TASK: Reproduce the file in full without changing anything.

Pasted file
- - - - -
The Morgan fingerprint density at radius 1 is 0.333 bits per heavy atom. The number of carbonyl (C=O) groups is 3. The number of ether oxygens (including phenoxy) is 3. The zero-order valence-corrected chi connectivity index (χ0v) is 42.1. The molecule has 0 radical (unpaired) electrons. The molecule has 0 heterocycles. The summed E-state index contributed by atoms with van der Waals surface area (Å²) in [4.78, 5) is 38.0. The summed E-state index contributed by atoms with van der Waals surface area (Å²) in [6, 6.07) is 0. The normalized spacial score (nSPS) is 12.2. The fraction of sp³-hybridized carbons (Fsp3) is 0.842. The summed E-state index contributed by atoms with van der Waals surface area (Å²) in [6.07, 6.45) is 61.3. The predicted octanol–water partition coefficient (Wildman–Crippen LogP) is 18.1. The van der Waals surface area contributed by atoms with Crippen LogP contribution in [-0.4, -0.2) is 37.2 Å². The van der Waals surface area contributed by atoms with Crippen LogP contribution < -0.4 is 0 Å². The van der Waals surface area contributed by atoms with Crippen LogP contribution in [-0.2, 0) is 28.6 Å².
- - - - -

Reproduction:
The Morgan fingerprint density at radius 1 is 0.333 bits per heavy atom. The number of carbonyl (C=O) groups is 3. The number of ether oxygens (including phenoxy) is 3. The zero-order valence-corrected chi connectivity index (χ0v) is 42.1. The molecule has 0 radical (unpaired) electrons. The molecule has 0 heterocycles. The summed E-state index contributed by atoms with van der Waals surface area (Å²) in [4.78, 5) is 38.0. The summed E-state index contributed by atoms with van der Waals surface area (Å²) in [6, 6.07) is 0. The normalized spacial score (nSPS) is 12.2. The fraction of sp³-hybridized carbons (Fsp3) is 0.842. The summed E-state index contributed by atoms with van der Waals surface area (Å²) in [6.07, 6.45) is 61.3. The predicted octanol–water partition coefficient (Wildman–Crippen LogP) is 18.1. The van der Waals surface area contributed by atoms with Crippen LogP contribution in [-0.4, -0.2) is 37.2 Å². The van der Waals surface area contributed by atoms with Crippen LogP contribution < -0.4 is 0 Å². The van der Waals surface area contributed by atoms with Crippen LogP contribution in [-0.2, 0) is 28.6 Å².